Mish also quotes a letter from oilman, David Lifshulz, addressed to Jamie Dimon, chief of JP Morgan, and other members of the financial elite. Speaking of the consequences of the recent US orchestrated attack on the Rouble, Lifshultz pointed out that:
Russian agricultural sanctions [imposed in response to Western sanctions on Russia] are as nothing compared to these new currency sanctions [i.e., the consequences of Western action]. ...The Western attack on the ruble essentially blocks all imports into Russia...
Lifshulz then notes that if the West were to cut Russia out of the SWIFT international payments system it would  prevent EU payment for the supply of Russian oil and gas, leading to termination of supply with dire consequences:
... the international financial system will collapse if Russia unilaterally ceases to supply energy to Europe... If Europe cannot buy Russian natural gas and oil, it will die. It will drag down the entire international financial system. This time ... issuance of trillions of dollars of credits will not save it as that cannot overcome a shortage of natural resources. The supplies of natural gas and oil from the stans and central Asia between China and Russia are essentially under Russian control. If they decide to block it, that potentially could remove 24 million barrels a day from the world economy and huge amounts of natural gas.... What will the EU and the United States do? Launch nuclear missiles at Russia?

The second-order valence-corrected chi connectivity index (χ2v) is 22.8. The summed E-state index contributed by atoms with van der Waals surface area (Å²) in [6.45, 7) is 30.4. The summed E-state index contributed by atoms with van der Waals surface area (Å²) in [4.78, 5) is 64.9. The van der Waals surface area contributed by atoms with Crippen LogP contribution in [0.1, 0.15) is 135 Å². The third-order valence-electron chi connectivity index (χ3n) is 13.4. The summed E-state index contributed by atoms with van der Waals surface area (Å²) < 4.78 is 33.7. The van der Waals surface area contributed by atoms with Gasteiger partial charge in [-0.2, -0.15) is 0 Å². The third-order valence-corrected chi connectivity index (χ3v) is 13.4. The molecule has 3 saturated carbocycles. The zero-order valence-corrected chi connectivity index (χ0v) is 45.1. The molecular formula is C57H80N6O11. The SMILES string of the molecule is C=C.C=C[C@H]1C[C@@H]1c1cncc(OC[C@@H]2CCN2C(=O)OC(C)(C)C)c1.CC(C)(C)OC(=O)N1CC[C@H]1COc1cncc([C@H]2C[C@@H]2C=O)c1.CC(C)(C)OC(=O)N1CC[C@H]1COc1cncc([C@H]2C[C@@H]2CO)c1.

... if Russia pulled the plug on the EU by stopping their natural gas and oil exports... it would trigger implosions in the quadrillion [dollars] of derivatives. And Russian need only do this for three to six months to achieve the desired victorious counterattack... laying the West low... there is no doubt that this is war.
But, OK, Obama has not gone stark raving bonkers — yet: he has not yet ordered Russia be excluded from the international payments system.